# Programming assignment (Linear models, Optimization)

In this programming assignment you will implement a linear classifier and train it using stochastic gradient descent modifications and numpy.

## Two-dimensional classification

To make things more intuitive, let’s solve a 2D classification problem with synthetic data. ## Features

As you can notice the data above isn’t linearly separable. Since that we should add features (or use non-linear model). Note that decision line between two classes have form of circle, since that we can add quadratic features to make the problem linearly separable. The idea under this displayed on image below: [[ 1.20798057  0.0844994 ]
[ 0.76121787  0.72510869]
[ 0.55256189  0.51937292]
...,
[-1.22224754  0.45743421]
[ 0.43973452 -1.47275142]
[ 1.4928118   1.15683375]]

array([[ 1.20798057,  0.0844994 ,  1.45921706,  0.00714015,  0.10207364,
1.        ],
[ 0.76121787,  0.72510869,  0.57945265,  0.52578261,  0.5519657 ,
1.        ],
[ 0.55256189,  0.51937292,  0.30532464,  0.26974823,  0.28698568,
1.        ],
...,
[-1.22224754,  0.45743421,  1.49388906,  0.20924606, -0.55909785,
1.        ],
[ 0.43973452, -1.47275142,  0.19336645,  2.16899674, -0.64761963,
1.        ],
[ 1.4928118 ,  1.15683375,  2.22848708,  1.33826433,  1.72693508,
1.        ]])


Here are some tests for your implementation of expand function.

Seems legit!


## Logistic regression

To classify objects we will obtain probability of object belongs to class ‘1’. To predict probability we will use output of linear model and logistic function:

Submitted to Coursera platform. See results on assignment page!


In logistic regression the optimal parameters $w$ are found by cross-entropy minimization:

Loss for one sample: $l(x_i, y_i, w) = - \left[ {y_i \cdot log P(y_i = 1 \, | \, x_i,w) + (1-y_i) \cdot log (1-P(y_i = 1\, | \, x_i,w))}\right]$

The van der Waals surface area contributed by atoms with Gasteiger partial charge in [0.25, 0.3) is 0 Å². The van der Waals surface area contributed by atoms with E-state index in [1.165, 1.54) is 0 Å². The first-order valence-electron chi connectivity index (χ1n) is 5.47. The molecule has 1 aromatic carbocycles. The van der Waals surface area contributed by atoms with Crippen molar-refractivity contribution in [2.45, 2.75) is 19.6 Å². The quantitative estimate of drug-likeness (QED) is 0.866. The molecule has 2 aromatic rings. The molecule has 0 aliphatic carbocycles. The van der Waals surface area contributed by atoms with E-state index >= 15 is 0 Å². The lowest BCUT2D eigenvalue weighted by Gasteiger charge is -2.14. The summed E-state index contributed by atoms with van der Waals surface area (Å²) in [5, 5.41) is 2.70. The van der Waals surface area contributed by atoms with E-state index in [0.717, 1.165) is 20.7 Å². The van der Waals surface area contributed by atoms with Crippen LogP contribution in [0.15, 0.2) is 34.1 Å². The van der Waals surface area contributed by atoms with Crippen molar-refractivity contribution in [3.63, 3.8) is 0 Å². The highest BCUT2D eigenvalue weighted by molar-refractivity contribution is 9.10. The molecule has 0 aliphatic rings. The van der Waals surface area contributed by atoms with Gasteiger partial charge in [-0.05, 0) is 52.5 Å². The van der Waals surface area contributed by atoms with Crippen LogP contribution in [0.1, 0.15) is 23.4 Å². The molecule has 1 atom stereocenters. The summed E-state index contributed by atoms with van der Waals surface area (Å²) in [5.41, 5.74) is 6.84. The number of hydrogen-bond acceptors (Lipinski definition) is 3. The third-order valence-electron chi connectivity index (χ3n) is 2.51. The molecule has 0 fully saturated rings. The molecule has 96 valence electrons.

Loss for many samples: $L(X, \vec{y}, w) = {1 \over \ell} \sum_{i=1}^\ell l(x_i, y_i, w)$

Submitted to Coursera platform. See results on assignment page!


Since we train our model with gradient descent, we should compute gradients.

To be specific, we need a derivative of loss function over each weight [6 of them].

We won’t be giving you the exact formula this time — instead, try figuring out a derivative with pen and paper.

As usual, we’ve made a small test for you, but if you need more, feel free to check your math against finite differences (estimate how $L$ changes if you shift $w$ by $10^{-5}$ or so).

Submitted to Coursera platform. See results on assignment page!


Here’s an auxiliary function that visualizes the predictions: ## Training

In this section we’ll use the functions you wrote to train our classifier using stochastic gradient descent.

You can try change hyperparameters like batch size, learning rate and so on to find the best one, but use our hyperparameters when fill answers.

## Mini-batch SGD

Stochastic gradient descent just takes a random batch of $m$ samples on each iteration, calculates a gradient of the loss on it and makes a step: <matplotlib.figure.Figure at 0x7fdbbfafb908>

Submitted to Coursera platform. See results on assignment page!


## SGD with momentum

Momentum is a method that helps accelerate SGD in the relevant direction and dampens oscillations as can be seen in image below. It does this by adding a fraction $\alpha$ of the update vector of the past time step to the current update vector.  <matplotlib.figure.Figure at 0x7fdbba216e10>

Submitted to Coursera platform. See results on assignment page!


## RMSprop <matplotlib.figure.Figure at 0x7fdbba944f98>

Submitted to Coursera platform. See results on assignment page!